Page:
Sunday, June 3, 2012

Homemade Vanilla Bean Ice Cream

Although we made this ice cream on a different day than the apricot-cherry crisp post, we used it for another crisp a couple of weeks later. This recipe is based on an article I found in the San Francisco Chronicle many years ago with a custard recipe and has always worked flawlessly. In this case I used vanilla seeds from a bean for the flavoring and Strauss milk and cream for the base. Not a cheap recipe but worth the cost for special occasions.

Vanilla bean scraped of the seeds

First cook of the cream, sugar, and vanilla

Mix of the remaining sugar and egg yolks

Milk added to the egg yolk-sugar mix

Final cook of the custard

Looking for the right consistency of the cooked custard

Custard ready for overnight cooling

This thing gets a fair amount of use during the summer.

Watching the ice river flow

Ready for the big freeze

Ingredients:
1 vanilla bean
2 cups whipping cream
1 cup sugar
pinch salt
2 cups whole milk
3 egg yolks

Directions:

Here are some possible gotchas:
1. This should be done over a couple of days to properly cool the ingredients as necessary.
2. Once all of the ingredients are combined, you'll need to constantly stir the custard anywhere from 5-15 minutes.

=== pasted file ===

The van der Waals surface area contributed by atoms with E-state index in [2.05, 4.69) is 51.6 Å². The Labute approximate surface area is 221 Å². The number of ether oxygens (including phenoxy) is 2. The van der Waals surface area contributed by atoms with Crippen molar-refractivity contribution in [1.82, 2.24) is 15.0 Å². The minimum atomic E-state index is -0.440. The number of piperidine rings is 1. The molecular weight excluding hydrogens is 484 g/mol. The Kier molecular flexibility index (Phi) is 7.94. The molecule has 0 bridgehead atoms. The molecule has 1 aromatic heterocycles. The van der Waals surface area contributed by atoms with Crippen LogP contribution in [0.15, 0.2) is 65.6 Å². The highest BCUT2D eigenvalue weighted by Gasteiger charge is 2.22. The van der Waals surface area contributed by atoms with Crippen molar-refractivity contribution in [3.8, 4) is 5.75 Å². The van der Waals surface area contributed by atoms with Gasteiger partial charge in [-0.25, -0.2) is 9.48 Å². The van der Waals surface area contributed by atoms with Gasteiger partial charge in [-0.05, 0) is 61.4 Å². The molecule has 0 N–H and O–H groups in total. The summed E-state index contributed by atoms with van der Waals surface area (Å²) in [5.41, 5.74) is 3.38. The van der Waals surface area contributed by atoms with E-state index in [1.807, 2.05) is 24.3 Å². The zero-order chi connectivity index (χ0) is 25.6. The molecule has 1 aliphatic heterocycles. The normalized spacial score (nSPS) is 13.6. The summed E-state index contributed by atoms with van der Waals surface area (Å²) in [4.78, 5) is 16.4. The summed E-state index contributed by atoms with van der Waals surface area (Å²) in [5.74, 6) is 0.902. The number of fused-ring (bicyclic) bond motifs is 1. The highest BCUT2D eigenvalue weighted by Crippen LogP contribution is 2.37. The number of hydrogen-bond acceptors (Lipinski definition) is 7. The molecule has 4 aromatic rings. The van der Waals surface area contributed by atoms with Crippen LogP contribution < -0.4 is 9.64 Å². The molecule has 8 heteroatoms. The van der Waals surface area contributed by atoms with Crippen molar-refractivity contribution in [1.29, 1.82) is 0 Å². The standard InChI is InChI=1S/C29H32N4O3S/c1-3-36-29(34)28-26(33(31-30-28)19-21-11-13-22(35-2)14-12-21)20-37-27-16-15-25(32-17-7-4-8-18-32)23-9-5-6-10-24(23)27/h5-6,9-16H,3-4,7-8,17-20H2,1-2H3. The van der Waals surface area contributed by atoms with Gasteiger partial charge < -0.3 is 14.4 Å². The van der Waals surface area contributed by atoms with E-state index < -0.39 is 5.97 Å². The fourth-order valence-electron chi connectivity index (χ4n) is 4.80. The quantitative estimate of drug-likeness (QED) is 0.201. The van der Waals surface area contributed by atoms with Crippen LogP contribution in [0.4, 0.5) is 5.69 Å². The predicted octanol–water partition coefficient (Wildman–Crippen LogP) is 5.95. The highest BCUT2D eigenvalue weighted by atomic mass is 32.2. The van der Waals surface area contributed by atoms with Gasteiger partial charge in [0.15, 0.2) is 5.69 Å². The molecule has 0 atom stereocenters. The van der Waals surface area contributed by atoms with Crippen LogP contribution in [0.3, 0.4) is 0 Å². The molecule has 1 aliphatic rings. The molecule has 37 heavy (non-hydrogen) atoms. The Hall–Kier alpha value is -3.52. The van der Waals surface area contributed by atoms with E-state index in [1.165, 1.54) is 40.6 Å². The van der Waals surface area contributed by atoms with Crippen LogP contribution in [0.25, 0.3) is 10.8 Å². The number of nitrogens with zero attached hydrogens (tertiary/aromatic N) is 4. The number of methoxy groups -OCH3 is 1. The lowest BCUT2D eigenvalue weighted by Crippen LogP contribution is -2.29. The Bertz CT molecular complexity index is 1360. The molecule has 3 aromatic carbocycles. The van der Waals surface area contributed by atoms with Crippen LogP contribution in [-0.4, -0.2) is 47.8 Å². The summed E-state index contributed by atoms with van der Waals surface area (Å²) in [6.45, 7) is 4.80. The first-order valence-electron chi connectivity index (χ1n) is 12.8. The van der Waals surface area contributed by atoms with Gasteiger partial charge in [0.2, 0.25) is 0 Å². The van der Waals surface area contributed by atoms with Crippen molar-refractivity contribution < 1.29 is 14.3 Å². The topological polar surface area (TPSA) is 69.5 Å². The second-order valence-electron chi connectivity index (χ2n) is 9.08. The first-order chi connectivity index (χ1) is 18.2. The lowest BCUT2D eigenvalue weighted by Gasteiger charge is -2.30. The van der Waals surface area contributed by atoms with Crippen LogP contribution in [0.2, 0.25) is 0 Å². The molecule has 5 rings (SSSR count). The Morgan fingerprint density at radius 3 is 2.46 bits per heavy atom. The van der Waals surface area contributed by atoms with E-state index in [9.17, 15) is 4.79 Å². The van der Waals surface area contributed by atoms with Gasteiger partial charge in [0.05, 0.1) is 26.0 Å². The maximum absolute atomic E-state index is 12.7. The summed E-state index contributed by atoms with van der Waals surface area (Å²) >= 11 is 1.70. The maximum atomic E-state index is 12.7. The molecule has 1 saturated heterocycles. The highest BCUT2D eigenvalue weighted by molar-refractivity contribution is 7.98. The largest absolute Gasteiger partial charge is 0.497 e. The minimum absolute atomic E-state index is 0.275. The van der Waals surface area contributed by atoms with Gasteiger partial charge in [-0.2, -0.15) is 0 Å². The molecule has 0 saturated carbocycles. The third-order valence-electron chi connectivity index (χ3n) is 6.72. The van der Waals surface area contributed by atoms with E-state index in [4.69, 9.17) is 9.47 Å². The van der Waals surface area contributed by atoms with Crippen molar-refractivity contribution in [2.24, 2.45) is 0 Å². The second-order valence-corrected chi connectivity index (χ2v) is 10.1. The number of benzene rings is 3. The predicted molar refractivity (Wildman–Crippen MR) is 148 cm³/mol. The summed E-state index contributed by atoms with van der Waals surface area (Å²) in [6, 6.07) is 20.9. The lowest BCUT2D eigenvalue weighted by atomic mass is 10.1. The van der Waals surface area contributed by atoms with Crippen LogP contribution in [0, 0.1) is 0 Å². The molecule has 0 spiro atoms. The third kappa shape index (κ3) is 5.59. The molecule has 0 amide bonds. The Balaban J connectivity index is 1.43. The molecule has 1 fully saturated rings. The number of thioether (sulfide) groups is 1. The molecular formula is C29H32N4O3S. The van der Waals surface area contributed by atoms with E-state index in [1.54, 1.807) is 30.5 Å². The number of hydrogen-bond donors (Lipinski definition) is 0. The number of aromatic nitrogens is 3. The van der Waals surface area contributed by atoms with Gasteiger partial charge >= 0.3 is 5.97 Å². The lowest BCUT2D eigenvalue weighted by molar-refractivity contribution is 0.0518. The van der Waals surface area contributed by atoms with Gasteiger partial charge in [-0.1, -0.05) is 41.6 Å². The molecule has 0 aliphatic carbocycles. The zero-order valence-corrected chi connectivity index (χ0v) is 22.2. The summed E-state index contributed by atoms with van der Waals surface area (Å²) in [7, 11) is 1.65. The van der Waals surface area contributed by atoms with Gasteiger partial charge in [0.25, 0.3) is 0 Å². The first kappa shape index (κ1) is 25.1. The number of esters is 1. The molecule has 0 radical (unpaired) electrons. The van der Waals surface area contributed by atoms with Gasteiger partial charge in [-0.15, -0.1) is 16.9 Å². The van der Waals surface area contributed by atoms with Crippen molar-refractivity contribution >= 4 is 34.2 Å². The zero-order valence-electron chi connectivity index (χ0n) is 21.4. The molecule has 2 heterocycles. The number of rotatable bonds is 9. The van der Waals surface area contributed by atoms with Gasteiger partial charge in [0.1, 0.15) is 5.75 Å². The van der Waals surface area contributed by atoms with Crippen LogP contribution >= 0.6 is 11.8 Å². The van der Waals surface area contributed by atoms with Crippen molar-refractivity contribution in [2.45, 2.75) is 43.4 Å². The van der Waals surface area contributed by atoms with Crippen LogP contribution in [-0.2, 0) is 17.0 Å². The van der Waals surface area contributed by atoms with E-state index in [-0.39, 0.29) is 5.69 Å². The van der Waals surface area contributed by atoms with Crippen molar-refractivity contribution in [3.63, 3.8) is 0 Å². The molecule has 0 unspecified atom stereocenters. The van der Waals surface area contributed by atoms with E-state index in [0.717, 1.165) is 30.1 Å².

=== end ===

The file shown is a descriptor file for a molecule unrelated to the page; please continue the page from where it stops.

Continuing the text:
3. The recipe presumes that you have use of a reliable ice cream maker.

With a sharp paring knife slice the vanilla bean lengthwise to split it open and put the two halves on a piece of parchment paper. With the back of the knife, pull down each opened side to scrape out the beans. Put aside for a moment.
In a medium pot, add the cream, half (1/2 cup) of the sugar, and the salt and mix over a medium heat until combined. Curl the parchment paper and drop the scraped seeds and pods into the pot stirring to mix. Bring to a low boil then remove from heat to steep for 20 minutes.
In a large bowl add the 3 egg yolks then the remaining 1/2 cup of sugar. Whisk the sugar and eggs to combine then add the milk and mix completely. 
When the steeping time for the cream-sugar-vanilla mix in the pot is done, add the egg-sugar-milk mix to the pot and heat it up on medium low, stirring with a wooden spoon the whole time to complete the custard, about 5-15 minutes. Keep stirring as the custard thickens. After about 5 minutes you'll want to start checking the consistency of the custard. This is how to tell: pick up the wooden spoon from the pot and look at the custard left on the back of it. If you rub your finger across the back and it leaves a space that doesn't quickly fill in, then the custard is done. If it fills in, continue stirring until you check again in a minute or so. 
Once the custard is done, remove the pot from the heat and pour the contents into a bowl or pyrex container to cool to room temperature, removing the pods and optionally straining the mixture to remove the vanilla seeds. I remove the pods but don't strain the seeds at all as I prefer keeping them in the finished ice cream.  I use a 4 cup pyrex measuring container as the custard will just fill it to the top. Once it cools, cover and put it in the frig to completely cool overnight.